The Independent Green Jobs Taskforce has published its report on how the UK can deliver a green industrial revolution, with Government, business and the education sector working together to hit the UK’s net zero 2050 target.
Established as part of the Prime Minister’s Ten Point Plan for a Green Industrial Revolution, the Taskforce comprised 17 standout individuals from diverse backgrounds in industry, academia, unions, and the education and skills sector and was jointly chaired by Ministers Anne-Marie Trevelyan at BEIS and Gillian Keegan at DfE.
Representing the Engineering Construction Industry on the Taskforce is ECITB Board member Jane Cooper; she has provided expert input on workforce skills and shared our own projections for the sector. The taskforce report groups its recommendations around three key themes:
- Unlock investment in net zero to support good quality green jobs in the UK. The taskforce calls on Government to publish its net zero strategy, extend its green recovery programme to create good quality low carbon jobs and create a UK-wide body to oversee workforce transition.
- Building pathways into good green careers: The Green Jobs Taskforce calls on Government, industry and employers to create a diverse workforce to address skills gaps, and to ensure education pathways, incorporating apprenticeships, are resourced and aligned to green jobs through effective teaching on climate change and STEM knowledge.
- A just transition for workers in the high-carbon economy: Employers, industry bodies, government and unions should work together to ensure the adult skills system is ready for the transition to net zero and to tackle barriers to retraining and upskilling so that no worker is left behind by the transition to net zero, including support for high-carbon employment areas.
Jane Cooper, who is Head of Stakeholder Relations & Regulatory Affairs for Ørsted in the UK, said: “Contributing to the Green Jobs Taskforce has been an honour and a privilege allowing me to share insights from my particular area of expertise, offshore wind, as well as representing the interests of the wider engineering construction community on the panel.
“What is clear from our recommendations is the need to establish a sustainable pipeline of talent in order to bring about the energy transition required to meet our Net Zero commitments by 2050. The ECITB aims to launch an Energy Transition Technician Scholarship later this year, which will help equip new entrants with crucial knowledge and appropriate technical skills to support net zero projects.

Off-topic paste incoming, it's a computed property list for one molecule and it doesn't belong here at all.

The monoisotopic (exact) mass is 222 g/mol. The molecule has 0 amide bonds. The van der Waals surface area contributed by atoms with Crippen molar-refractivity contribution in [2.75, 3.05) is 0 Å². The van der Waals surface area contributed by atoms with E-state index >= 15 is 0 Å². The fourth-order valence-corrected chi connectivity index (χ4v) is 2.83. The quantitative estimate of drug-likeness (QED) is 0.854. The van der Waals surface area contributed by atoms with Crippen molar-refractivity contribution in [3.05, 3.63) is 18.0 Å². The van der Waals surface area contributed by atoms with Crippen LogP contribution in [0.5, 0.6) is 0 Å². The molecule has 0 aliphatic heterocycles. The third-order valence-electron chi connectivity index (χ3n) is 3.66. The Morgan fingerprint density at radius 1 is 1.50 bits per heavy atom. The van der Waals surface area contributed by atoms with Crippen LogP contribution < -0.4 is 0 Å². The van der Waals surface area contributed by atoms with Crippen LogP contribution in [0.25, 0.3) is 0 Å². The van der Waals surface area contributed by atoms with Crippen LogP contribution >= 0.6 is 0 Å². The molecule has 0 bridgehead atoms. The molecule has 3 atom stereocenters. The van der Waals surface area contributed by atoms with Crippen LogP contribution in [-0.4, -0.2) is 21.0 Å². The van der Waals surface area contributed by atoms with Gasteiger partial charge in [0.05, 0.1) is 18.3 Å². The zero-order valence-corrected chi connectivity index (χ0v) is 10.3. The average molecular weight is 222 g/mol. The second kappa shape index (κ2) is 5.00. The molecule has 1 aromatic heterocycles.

“While attracting the next generation of talent into engineering roles is a key target, the green jobs taskforce has identified that a significant proportion of the UK workforce already possess relevant skills, notably in engineering construction roles. Therefore, retraining and reskilling will play a critical part in meeting the demand for skilled workers and the ECITB’s Connected Competence scheme, which standardises competence and training requirements, will help make skills transfer between industry sectors more straightforward.”
In relation to key ECI energy sectors the report found:
Oil and Gas will need to adapt to reduced demand; emission mitigation measures to be rolled out in the next decade will be an area of growth. The 80,000 workers projected to leave conventional oil and gas roles by 2035 will have many opportunities in the low-carbon economy, with an estimated 90 per cent of employees in possession of transferable skills. For example in new hydrogen and CCUS, where pipe fitters and designers, leak test technicians, and offshore barge operators already possess transferable skills.
Nuclear power provides a reliable source of low-carbon electricity and will play a key role in decarbonising the UK’s electricity system. The report restates the commitment to announce one further large-scale nuclear project this parliament, deliver a Small Modular Reactor design and to build an Advanced Modular Reactor demonstrator, by the early 2030s with support from the £385m Advanced Nuclear Fund which will create and sustain many high-skilled jobs across the UK.
Renewables are well established in the UK, such as onshore wind and solar energy. The report suggests offshore wind will remain at the forefront of the UK’s energy ambitions, with an aim to have 40GW of capacity by 2030 and a £160m investment pledged for ports and manufacturing infrastructure. The workforce is forecast to grow by 170% by 2026, with increased demand for the necessary skills to reach these targets. Tidal energy is also a growth area, with a forecast 4,000 additional jobs by 2030 and 14,500 by 2040. The report identifies how many of the workforce requirements for renewables are core engineering skills, such as welding L3-4, electrical engineering L3 and project management L4. For the ECITB, this means our suite of core technical training standards and programmes remain vital to the industry and we will be updating them to ensure compatibility with emerging net zero applications.
The evidence collected by the Green Jobs Taskforce, and official recommendations, will now be considered by the Government, feeding into the development of Government’s ambitious Net Zero Strategy, due to be published ahead of the UN’s climate summit COP26 in Glasgow this November. The Net Zero Strategy will clearly set out the Government’s path to achieving net zero emissions by 2050 and meeting the UK Government’s targets to cut emissions and create new jobs and industries across the whole country.
Find out more about the Government’s Green Jobs Taskforce here
Read the Green Jobs Taskforce report in full here